BOSTON (AP) — Nearly 2,000 doses of a COVID-19 vaccine were spoiled at a Veterans Affairs hospital in Boston after a contractor accidentally unplugged a freezer, hospital officials announced Thursday.
Staff at the Jamaica Plain VA Medical Center discovered on Tuesday that a freezer had failed, compromising 1,900 doses of the Moderna COVID-19 vaccine.
The plug to the freezer was found to be loose after a contractor accidentally unplugged it while cleaning, according to a statement from Kyle Toto, a spokesperson for VA Boston Healthcare System. The freezer had been in a safe location and had an alarm system, he said.
The system is investigating the cause of the incident and why the monitoring alarm system did not work. More doses are on the way, Toto said, and officials "do not foresee disruption" of the system's vaccination effort.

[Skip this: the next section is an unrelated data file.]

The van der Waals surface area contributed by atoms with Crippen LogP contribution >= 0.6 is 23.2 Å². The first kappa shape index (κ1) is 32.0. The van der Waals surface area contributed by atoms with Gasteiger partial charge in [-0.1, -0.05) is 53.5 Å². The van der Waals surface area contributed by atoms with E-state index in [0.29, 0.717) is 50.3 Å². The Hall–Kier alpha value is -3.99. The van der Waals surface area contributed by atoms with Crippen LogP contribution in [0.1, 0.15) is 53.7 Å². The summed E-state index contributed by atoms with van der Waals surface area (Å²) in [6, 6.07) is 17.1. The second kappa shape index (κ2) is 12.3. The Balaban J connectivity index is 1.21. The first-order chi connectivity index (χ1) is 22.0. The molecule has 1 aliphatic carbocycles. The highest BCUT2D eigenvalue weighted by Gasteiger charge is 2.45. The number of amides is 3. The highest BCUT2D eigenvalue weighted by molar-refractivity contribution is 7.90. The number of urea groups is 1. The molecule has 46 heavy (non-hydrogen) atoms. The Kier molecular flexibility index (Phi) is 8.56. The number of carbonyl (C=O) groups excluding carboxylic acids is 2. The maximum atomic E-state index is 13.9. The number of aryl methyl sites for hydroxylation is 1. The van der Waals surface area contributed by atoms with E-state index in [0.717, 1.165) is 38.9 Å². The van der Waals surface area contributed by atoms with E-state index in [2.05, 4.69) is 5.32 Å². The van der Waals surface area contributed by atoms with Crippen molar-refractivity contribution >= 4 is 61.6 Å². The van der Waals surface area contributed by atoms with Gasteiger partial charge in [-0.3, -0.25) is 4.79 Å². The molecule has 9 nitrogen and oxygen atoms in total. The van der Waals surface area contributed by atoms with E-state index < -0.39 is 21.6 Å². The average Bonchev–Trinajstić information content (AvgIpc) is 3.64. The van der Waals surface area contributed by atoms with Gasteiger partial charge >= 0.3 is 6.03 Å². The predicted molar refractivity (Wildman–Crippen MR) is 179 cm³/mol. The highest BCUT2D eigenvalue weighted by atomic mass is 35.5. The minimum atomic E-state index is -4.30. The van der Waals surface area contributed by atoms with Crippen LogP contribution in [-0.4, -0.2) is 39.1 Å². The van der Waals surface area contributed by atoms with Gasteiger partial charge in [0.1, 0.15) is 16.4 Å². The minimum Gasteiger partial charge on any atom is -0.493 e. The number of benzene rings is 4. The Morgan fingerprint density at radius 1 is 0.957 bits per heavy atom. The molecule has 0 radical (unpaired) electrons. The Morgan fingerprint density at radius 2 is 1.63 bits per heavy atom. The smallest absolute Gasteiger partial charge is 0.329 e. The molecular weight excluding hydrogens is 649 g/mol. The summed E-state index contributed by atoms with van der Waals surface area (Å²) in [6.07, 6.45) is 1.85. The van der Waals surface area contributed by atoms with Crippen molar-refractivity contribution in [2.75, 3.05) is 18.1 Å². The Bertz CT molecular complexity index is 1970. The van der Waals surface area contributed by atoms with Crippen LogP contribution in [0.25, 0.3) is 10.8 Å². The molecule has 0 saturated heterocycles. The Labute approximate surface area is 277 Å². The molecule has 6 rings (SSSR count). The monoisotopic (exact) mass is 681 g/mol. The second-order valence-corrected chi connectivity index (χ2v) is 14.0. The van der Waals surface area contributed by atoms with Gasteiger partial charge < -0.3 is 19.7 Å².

Temperature issues have caused problems for vaccine rollouts in other states.
Nearly 12,000 Moderna doses that were being shipped to Michigan on Sunday were spoiled after getting too cold. In Wisconsin, a pharmacist faces charges after authorities say he deliberately ruined hundreds of doses by removing them from refrigeration for two nights.
The Moderna vaccine needs to be stored at regular freezer temperatures, but not the ultra-cold required for Pfizer-BioNTech’s shot.
VIRUS BY THE NUMBERS
The number of newly confirmed coronavirus deaths rose by 80 on Friday while the number of newly confirmed cases of COVID-19 increased by more than 4,900.
The new deaths pushed the state’s confirmed COVID-19 death toll to 13,702 and its confirmed caseload since the start of the pandemic to nearly 468,000.
The true number of cases is likely higher because studies suggest some people can be infected and not feel sick.
There were more than 2,000 people reported hospitalized Friday because of confirmed cases of COVID-19, with about 420 in intensive care units.
The average age of those hospitalized was 71. There were more than 89,000 current estimated active cases of COVID-19 in the state.
The number of probable or confirmed COVID-19 deaths reported in long-term care facilities rose to 7,857.